The Viva cohort consists of mothers and their offspring: 2128 live births, 1701 at 6 months, 1401 at 3 years, and 1276 at 7 years. With the goal of estimating trimester-specific, post-natal and childhood pollutant exposures, we have abstracted all pre-birth, post-natal and childhood addresses for all children. Growth, cardiovascular and cognitive outcomes have been measured and are available for analytic purposes. We have geocoded all addresses; have estimated cumulative traffic and other GIS-based exposures; and have created a data set with all GIS land use and weather variables needed to estimate black carbon and PM2.5 for the prenatal period and lifetime of each of the children. Pending pollution estimates, we have evaluated the associations of residence location during pregnancy with a series of health outcomes. Fetal growth is reduced with increased cumulative traffic, urban-ness and population density. Overweight at 6 months is increased with increased cumulative traffic density. Children in more urban areas are more obese. On-verbal and verbal cognition appeared to be reduced, and behavior difficulties appeared to be greater in children whose mothers lived in more urban areas with more traffic during their pregnancy. However, all associations were attenuated after adjusting for maternal r/e, age, maternal and paternal education, marital status, household income, parity, smoking during pregnancy, fetal growth, gestational age at birth, bf duration, maternal Peabody Picture Vocabulary Test (3 y), HOME (Home Observation for Measurement of the Environment) score and Maternal Kaufman Brief Intelligence Test (7 y). Other health outcomes were explored in preliminary analyses. Sleep-disordered breathing was more prevalent in urban, disadvantaged populations. Adjusting for potential confounders, increased traffic was a risk factor for bronchitis or croup at age 3 (OR=1.19; 95% CI 1.04, 1.35). Living further from major roadways at birth was protective against active asthma at ages 3 and 7 (OR=0.89 for increased distance [95% CI: 0.80, 0.99]). Living in a more densely populated, urban area of Boston was a risk factor for asthma incidence.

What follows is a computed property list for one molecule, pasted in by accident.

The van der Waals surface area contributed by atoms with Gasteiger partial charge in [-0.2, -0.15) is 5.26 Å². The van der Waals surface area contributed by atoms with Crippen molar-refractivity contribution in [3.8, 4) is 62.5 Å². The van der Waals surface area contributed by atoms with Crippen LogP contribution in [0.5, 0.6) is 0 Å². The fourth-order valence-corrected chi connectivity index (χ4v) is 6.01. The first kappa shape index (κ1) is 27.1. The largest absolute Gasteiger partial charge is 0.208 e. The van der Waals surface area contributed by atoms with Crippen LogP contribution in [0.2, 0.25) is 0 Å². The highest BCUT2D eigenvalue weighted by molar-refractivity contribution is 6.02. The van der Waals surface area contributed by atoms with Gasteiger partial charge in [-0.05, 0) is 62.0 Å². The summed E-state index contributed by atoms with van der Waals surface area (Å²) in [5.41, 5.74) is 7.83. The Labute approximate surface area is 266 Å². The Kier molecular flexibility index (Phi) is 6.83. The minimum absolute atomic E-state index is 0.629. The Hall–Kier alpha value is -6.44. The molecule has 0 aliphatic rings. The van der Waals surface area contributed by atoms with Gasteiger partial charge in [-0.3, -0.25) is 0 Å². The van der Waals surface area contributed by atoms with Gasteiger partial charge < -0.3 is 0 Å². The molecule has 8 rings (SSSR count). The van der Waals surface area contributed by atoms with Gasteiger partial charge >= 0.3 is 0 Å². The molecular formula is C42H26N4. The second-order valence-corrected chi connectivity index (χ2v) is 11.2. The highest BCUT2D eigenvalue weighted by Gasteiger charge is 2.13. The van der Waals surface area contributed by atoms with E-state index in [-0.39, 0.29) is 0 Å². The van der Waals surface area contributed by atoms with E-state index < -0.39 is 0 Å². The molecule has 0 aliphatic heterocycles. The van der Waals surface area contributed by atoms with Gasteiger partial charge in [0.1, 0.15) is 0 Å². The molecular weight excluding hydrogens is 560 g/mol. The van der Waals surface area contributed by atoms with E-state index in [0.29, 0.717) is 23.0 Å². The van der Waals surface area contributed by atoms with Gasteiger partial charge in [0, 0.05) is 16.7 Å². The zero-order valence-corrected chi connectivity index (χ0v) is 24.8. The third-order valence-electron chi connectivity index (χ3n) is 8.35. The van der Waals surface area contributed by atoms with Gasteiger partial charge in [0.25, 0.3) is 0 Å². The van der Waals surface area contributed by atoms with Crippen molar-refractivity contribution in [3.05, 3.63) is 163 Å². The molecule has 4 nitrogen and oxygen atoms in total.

We will continue analysis of exposure and outcome data. Within the next 2 months, our goals are to: (1) complete black carbon and PM2.5 estimates that will be used for estimation of spatiotemporal variability of exposures, and (2) link health outcome data to central site measures of pollution, for analyses dependent on temporal variability of pollution. For future analyses, we await spatially and temporally resolved estimates of pollution exposures during fetal life and during childhood.
Journal Articles:No journal articles submitted with this report: View all 49 publications for this subproject
Supplemental Keywords:air pollution, child health, pregnancy, growth, blood pressure, cognition, inflammation, environmental justice, vulnerability, susceptibility, asthma, PM, black carbon, near-roadway exposure , Scientific Discipline, Air, air toxics, Health Risk Assessment, Air Pollution Effects, Biochemistry, Environmental Monitoring, Biology, ambient air quality, complex mixtures, health effects, sensitive populations, children's health, air pollutants, biological sensitivities, exposure and effects, lung epithelial cells, susceptible populations, chemical composition, neurotoxicity, human exposure, toxicity, coronary artery disease, cardiopulmonary, cardiotoxicity, environmental effects, mortality, human health
Progress and Final Reports:Original Abstract
Main Center Abstract and Reports:R834798 Air Pollution Mixtures: Health Effects across Life Stages
Subprojects under this Center: (EPA does not fund or establish subprojects; EPA awards and manages the overall grant for this center).
R834798C001 Relative Toxicity of Air Pollution Mixtures
R834798C002 Cognitive Decline, Cardiovascular Changes, and Biological Aging in Response to Air Pollution
R834798C003 Identifying the Cognitive and Vascular Effects of Air Pollution Sources and Mixtures in the Framingham Offspring and Third Generation Cohorts
R834798C004 Longitudinal Effects of Multiple Pollutants on Child Growth, Blood Pressure and Cognition
R834798C005 A National Study to Assess Susceptibility, Vulnerability, and Effect Modification of Air Pollution Health Risks